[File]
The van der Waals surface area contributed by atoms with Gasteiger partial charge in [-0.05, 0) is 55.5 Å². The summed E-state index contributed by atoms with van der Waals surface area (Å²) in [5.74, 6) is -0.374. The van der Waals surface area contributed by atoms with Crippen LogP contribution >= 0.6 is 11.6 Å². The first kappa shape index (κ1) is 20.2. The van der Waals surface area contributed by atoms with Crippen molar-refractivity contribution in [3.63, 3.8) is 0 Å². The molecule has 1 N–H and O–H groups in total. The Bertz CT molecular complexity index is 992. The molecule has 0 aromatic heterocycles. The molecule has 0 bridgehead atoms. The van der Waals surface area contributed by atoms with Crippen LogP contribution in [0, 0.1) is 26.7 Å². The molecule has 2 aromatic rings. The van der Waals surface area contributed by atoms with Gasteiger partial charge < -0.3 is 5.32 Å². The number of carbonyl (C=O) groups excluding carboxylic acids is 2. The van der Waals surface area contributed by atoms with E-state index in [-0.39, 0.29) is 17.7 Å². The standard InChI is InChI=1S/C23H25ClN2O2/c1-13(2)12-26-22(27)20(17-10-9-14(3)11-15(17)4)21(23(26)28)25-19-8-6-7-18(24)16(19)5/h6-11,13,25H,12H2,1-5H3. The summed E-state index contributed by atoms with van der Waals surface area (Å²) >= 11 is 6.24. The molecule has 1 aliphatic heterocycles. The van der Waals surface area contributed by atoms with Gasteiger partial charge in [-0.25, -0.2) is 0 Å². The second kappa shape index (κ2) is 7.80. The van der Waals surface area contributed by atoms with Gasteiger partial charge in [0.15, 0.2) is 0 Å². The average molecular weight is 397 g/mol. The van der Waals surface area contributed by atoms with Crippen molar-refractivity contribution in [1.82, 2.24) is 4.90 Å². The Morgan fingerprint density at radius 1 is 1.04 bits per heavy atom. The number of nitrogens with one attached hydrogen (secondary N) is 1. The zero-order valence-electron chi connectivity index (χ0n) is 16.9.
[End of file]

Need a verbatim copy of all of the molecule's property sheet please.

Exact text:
The van der Waals surface area contributed by atoms with Gasteiger partial charge in [-0.05, 0) is 55.5 Å². The summed E-state index contributed by atoms with van der Waals surface area (Å²) in [5.74, 6) is -0.374. The van der Waals surface area contributed by atoms with Crippen LogP contribution >= 0.6 is 11.6 Å². The first kappa shape index (κ1) is 20.2. The van der Waals surface area contributed by atoms with Crippen molar-refractivity contribution in [3.63, 3.8) is 0 Å². The molecule has 1 N–H and O–H groups in total. The Bertz CT molecular complexity index is 992. The molecule has 0 aromatic heterocycles. The molecule has 0 bridgehead atoms. The van der Waals surface area contributed by atoms with Crippen LogP contribution in [0, 0.1) is 26.7 Å². The molecule has 2 aromatic rings. The van der Waals surface area contributed by atoms with Gasteiger partial charge < -0.3 is 5.32 Å². The number of carbonyl (C=O) groups excluding carboxylic acids is 2. The van der Waals surface area contributed by atoms with E-state index in [-0.39, 0.29) is 17.7 Å². The standard InChI is InChI=1S/C23H25ClN2O2/c1-13(2)12-26-22(27)20(17-10-9-14(3)11-15(17)4)21(23(26)28)25-19-8-6-7-18(24)16(19)5/h6-11,13,25H,12H2,1-5H3. The summed E-state index contributed by atoms with van der Waals surface area (Å²) >= 11 is 6.24. The molecule has 1 aliphatic heterocycles. The van der Waals surface area contributed by atoms with Gasteiger partial charge in [-0.25, -0.2) is 0 Å². The second kappa shape index (κ2) is 7.80. The van der Waals surface area contributed by atoms with Gasteiger partial charge in [0.15, 0.2) is 0 Å². The average molecular weight is 397 g/mol. The van der Waals surface area contributed by atoms with Crippen molar-refractivity contribution in [1.82, 2.24) is 4.90 Å². The Morgan fingerprint density at radius 1 is 1.04 bits per heavy atom. The number of nitrogens with one attached hydrogen (secondary N) is 1. The zero-order valence-electron chi connectivity index (χ0n) is 16.9.